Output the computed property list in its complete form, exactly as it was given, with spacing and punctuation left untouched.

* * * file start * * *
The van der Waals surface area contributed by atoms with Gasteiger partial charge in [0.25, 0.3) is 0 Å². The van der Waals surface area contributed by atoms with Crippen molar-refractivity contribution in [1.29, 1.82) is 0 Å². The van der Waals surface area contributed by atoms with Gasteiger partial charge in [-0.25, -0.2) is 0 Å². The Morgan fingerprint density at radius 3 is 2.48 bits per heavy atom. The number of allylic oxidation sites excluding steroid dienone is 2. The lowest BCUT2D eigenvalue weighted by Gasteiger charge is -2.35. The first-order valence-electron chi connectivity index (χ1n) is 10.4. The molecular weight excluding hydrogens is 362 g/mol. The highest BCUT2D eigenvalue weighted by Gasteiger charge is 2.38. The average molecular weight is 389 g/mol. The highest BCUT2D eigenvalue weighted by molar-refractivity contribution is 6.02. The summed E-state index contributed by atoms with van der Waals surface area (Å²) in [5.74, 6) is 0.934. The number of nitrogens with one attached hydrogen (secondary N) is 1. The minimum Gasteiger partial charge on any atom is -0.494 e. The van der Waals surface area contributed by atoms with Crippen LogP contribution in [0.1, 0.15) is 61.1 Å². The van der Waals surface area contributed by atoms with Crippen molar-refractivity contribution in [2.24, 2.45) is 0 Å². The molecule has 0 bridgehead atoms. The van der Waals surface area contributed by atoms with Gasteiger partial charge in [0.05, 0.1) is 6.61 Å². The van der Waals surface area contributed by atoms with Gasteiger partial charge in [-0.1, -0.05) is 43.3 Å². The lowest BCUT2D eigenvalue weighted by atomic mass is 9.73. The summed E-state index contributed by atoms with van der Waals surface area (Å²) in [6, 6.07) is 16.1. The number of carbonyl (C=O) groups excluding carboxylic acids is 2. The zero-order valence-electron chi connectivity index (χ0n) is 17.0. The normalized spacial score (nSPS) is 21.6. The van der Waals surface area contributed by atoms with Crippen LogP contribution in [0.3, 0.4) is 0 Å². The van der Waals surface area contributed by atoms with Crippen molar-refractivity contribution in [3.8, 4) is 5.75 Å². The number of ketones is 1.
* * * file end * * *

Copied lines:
The van der Waals surface area contributed by atoms with Gasteiger partial charge in [0.25, 0.3) is 0 Å². The van der Waals surface area contributed by atoms with Crippen molar-refractivity contribution in [1.29, 1.82) is 0 Å². The van der Waals surface area contributed by atoms with Gasteiger partial charge in [-0.25, -0.2) is 0 Å². The Morgan fingerprint density at radius 3 is 2.48 bits per heavy atom. The number of allylic oxidation sites excluding steroid dienone is 2. The lowest BCUT2D eigenvalue weighted by Gasteiger charge is -2.35. The first-order valence-electron chi connectivity index (χ1n) is 10.4. The molecular weight excluding hydrogens is 362 g/mol. The highest BCUT2D eigenvalue weighted by Gasteiger charge is 2.38. The average molecular weight is 389 g/mol. The highest BCUT2D eigenvalue weighted by molar-refractivity contribution is 6.02. The summed E-state index contributed by atoms with van der Waals surface area (Å²) in [5.74, 6) is 0.934. The number of nitrogens with one attached hydrogen (secondary N) is 1. The minimum Gasteiger partial charge on any atom is -0.494 e. The van der Waals surface area contributed by atoms with Crippen LogP contribution in [0.1, 0.15) is 61.1 Å². The van der Waals surface area contributed by atoms with Crippen molar-refractivity contribution in [2.24, 2.45) is 0 Å². The molecule has 0 bridgehead atoms. The van der Waals surface area contributed by atoms with Gasteiger partial charge in [0.05, 0.1) is 6.61 Å². The van der Waals surface area contributed by atoms with Gasteiger partial charge in [-0.1, -0.05) is 43.3 Å². The lowest BCUT2D eigenvalue weighted by atomic mass is 9.73. The summed E-state index contributed by atoms with van der Waals surface area (Å²) in [6, 6.07) is 16.1. The number of carbonyl (C=O) groups excluding carboxylic acids is 2. The zero-order valence-electron chi connectivity index (χ0n) is 17.0. The normalized spacial score (nSPS) is 21.6. The van der Waals surface area contributed by atoms with Crippen LogP contribution in [0.3, 0.4) is 0 Å². The van der Waals surface area contributed by atoms with Crippen molar-refractivity contribution in [3.8, 4) is 5.75 Å². The number of ketones is 1.